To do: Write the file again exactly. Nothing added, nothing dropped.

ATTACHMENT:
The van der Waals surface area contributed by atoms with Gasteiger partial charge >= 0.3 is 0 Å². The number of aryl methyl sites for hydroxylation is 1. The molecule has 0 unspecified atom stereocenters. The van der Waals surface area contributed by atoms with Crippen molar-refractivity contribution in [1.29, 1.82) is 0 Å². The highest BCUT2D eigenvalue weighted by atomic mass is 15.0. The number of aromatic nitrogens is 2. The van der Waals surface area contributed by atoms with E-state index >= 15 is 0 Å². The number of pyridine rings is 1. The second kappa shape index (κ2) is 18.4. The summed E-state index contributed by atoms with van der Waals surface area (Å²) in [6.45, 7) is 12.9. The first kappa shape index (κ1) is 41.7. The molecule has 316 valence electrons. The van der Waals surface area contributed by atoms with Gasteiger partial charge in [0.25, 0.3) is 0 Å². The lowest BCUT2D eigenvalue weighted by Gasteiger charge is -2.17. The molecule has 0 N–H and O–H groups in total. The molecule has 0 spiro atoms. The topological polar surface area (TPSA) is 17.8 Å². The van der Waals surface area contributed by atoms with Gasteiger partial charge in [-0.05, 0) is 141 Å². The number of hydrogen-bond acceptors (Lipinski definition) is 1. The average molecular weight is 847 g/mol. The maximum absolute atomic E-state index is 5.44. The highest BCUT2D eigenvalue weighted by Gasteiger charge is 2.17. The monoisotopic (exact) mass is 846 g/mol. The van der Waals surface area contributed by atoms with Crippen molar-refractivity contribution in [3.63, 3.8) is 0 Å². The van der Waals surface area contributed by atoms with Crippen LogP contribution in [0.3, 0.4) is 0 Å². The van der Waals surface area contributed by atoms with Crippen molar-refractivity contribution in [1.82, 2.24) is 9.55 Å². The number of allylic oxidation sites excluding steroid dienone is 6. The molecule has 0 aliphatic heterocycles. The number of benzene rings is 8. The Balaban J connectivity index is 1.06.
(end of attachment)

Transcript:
The van der Waals surface area contributed by atoms with Gasteiger partial charge >= 0.3 is 0 Å². The number of aryl methyl sites for hydroxylation is 1. The molecule has 0 unspecified atom stereocenters. The van der Waals surface area contributed by atoms with Crippen molar-refractivity contribution in [1.29, 1.82) is 0 Å². The highest BCUT2D eigenvalue weighted by atomic mass is 15.0. The number of aromatic nitrogens is 2. The van der Waals surface area contributed by atoms with E-state index >= 15 is 0 Å². The number of pyridine rings is 1. The second kappa shape index (κ2) is 18.4. The summed E-state index contributed by atoms with van der Waals surface area (Å²) in [6.45, 7) is 12.9. The first kappa shape index (κ1) is 41.7. The molecule has 316 valence electrons. The van der Waals surface area contributed by atoms with Gasteiger partial charge in [0.25, 0.3) is 0 Å². The lowest BCUT2D eigenvalue weighted by Gasteiger charge is -2.17. The molecule has 0 N–H and O–H groups in total. The molecule has 0 spiro atoms. The topological polar surface area (TPSA) is 17.8 Å². The van der Waals surface area contributed by atoms with Gasteiger partial charge in [-0.05, 0) is 141 Å². The number of hydrogen-bond acceptors (Lipinski definition) is 1. The average molecular weight is 847 g/mol. The maximum absolute atomic E-state index is 5.44. The highest BCUT2D eigenvalue weighted by Gasteiger charge is 2.17. The monoisotopic (exact) mass is 846 g/mol. The van der Waals surface area contributed by atoms with Crippen molar-refractivity contribution in [3.63, 3.8) is 0 Å². The van der Waals surface area contributed by atoms with Crippen LogP contribution in [0.3, 0.4) is 0 Å². The van der Waals surface area contributed by atoms with Crippen molar-refractivity contribution in [1.82, 2.24) is 9.55 Å². The number of allylic oxidation sites excluding steroid dienone is 6. The molecule has 0 aliphatic heterocycles. The number of benzene rings is 8. The Balaban J connectivity index is 1.06.